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July 21, 2010
Is Social Media Really Bankable?

I heard about a conversation recently that I just had to share with you. A group had gathered at an industry event, and a client asked whether a supplier participated in social media: “Are you on Twitter, do you have a blog, things like that,” to which the vendor replied, “Um, we don’t do any of that; we only spend time on real business.” Rarely do I hear of something as proudly, defiantly, and arrogantly wrongheaded as that, especially when, as it turns out, all of the company’s clients and top prospects have at least one Twitter persona, and some as many as 10-20. Yet when I learned that same speaker later described the rest of the company’s business model as, “Doing the impossible for less money than the competition,” I understood. The speaker and company are riding a business model rooted in thinking small that is destined to hit the wall.


I’ll admit I had misgivings about social media earlier on, too. Back when Twitter was still about mundane daily activities (“Now I’m eating breakfast; now I’m signing off to take a shower”), and a global micro elite was mainly blogging back and forth with each other about online esoterica, it was hard to see the value. I also understand why the word “social” still conjures up images of the games, mindless Web chatter, or worse that some still engage in on company (or taxpayer) time. Yet outside the most determined backwaters such as those described above, and notwithstanding that there will always be time-wasters and trust abusers among us, social media is coming of age rapidly in the corporate world. As we’re about to discuss, combining it with operations and business support systems (OSS/BSS) can produce some strong business-building results.


UC + IC = UC&C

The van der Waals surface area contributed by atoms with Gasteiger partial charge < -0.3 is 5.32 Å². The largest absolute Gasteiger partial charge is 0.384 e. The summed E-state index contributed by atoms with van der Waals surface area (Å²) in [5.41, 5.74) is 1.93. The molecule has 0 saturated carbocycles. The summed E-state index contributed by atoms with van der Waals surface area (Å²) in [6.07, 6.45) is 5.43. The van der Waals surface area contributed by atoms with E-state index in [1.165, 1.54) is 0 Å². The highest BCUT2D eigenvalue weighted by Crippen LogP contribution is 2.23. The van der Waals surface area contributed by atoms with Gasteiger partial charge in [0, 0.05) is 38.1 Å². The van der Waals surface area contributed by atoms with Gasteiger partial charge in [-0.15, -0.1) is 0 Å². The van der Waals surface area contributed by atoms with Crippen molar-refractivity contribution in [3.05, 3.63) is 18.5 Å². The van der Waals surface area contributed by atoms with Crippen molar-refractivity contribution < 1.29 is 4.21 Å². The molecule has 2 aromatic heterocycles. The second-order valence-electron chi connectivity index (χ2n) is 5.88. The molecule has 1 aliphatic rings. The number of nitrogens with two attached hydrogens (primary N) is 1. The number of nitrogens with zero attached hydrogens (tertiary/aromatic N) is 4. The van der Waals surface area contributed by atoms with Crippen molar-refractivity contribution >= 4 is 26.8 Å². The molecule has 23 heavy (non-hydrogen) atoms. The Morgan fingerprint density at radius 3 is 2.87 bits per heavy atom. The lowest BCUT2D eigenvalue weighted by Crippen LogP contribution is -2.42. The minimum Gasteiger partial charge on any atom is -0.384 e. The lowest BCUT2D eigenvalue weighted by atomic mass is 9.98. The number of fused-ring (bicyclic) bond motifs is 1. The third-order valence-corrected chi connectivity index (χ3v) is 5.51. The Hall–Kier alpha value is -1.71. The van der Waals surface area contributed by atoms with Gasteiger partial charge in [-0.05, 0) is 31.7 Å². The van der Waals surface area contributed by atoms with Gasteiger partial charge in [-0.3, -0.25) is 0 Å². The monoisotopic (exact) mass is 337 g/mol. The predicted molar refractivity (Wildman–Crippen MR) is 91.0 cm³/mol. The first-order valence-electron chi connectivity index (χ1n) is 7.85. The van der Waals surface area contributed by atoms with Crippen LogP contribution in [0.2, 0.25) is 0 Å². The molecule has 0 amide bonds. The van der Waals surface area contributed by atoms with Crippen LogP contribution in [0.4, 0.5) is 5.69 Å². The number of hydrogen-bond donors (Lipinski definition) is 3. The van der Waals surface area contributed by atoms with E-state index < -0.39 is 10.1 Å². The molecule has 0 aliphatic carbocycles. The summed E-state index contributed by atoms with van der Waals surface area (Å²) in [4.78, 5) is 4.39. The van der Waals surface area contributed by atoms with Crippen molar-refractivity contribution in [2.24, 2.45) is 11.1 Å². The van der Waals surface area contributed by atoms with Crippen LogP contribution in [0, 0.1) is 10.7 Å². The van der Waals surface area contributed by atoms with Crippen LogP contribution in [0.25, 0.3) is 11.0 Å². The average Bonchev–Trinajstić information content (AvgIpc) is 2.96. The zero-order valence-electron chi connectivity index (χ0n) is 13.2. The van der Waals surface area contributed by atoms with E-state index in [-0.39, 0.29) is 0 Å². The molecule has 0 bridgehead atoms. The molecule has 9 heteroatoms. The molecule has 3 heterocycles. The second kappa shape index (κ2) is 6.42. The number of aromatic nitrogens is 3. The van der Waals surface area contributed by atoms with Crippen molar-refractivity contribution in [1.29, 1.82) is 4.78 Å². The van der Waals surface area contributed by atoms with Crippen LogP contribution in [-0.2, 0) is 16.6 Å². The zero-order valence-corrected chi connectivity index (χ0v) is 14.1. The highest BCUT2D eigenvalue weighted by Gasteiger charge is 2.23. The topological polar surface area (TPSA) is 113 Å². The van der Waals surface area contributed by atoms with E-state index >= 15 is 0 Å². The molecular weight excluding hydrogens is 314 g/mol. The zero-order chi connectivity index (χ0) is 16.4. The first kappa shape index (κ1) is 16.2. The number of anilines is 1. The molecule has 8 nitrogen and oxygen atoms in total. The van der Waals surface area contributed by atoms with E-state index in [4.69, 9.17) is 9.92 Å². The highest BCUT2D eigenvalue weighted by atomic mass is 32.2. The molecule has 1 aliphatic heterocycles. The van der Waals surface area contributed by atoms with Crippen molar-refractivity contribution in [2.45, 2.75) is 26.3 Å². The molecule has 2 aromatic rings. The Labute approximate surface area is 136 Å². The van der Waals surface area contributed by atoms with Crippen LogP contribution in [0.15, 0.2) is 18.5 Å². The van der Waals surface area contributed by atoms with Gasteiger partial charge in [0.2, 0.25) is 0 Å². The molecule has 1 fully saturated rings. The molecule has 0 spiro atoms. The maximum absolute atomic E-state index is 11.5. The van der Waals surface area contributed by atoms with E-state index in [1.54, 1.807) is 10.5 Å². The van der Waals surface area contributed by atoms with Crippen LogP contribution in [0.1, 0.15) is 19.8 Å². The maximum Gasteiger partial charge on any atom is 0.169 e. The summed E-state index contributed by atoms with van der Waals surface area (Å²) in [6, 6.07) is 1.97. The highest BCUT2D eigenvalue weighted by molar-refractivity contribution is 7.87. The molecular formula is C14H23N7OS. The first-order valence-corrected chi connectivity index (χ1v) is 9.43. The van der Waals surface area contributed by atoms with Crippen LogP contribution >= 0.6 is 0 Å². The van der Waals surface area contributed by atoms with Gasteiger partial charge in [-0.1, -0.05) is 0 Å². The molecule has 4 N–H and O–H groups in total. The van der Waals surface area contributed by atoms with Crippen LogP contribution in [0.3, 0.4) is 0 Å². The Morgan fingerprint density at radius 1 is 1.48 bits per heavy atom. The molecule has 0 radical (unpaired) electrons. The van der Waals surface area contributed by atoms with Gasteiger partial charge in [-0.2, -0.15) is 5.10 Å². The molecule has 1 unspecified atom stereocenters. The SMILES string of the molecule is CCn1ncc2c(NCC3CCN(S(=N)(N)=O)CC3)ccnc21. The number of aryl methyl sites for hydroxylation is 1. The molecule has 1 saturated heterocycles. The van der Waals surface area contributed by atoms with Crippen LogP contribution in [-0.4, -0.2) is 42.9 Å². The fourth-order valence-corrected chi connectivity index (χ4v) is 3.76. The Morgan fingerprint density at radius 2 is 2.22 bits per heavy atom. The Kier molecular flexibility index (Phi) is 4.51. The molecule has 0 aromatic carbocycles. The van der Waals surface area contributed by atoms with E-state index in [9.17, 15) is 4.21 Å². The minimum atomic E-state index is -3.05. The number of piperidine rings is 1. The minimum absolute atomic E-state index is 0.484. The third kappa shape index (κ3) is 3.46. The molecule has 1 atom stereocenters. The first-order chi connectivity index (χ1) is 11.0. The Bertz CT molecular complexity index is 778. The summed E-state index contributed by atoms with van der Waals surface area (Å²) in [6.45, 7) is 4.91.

Unified communications (UC) was originally about delivering the right content to the right place at the right time. For example, a user may wish to have messages -- no matter which form they are received in -- converted to texts on a mobile phone when away from the office during the day, to e-mails when he or she is back in the office, and to voice mails later in the evening. Intelligent communications (IC) took it a step further, delivering the right content to the right user. For example, rather than routing calls through a switchboard, wasting resources, and delaying critical decisions about patient care, via IC a medical center could now route calls about oncology, fractures, or any medical condition directly to the appropriate physician for immediate attention. After about a year, the market dispensed with the notion of IC and expanded the definition of unified communications to include both UC and IC. Today UC has again annexed surrounding real estate and evolved into UC&C, or unified communications & collaboration. As provided by the likes of Microsoft, Avaya, Cisco and the business divisions of some of the world’s largest communications service providers, UC&C includes UC, IC, instant and mobile messaging, HD videoconferencing, telepresence rooms, and social media capabilities. As reported on Mashable, Microsoft -- which in 2009 launched Outlook Social Connector, a plugin that syncs social networking feeds with Outlook contacts -- has now added integration with Facebook and Windows Live Messenger to its existing integration with LinkedIn.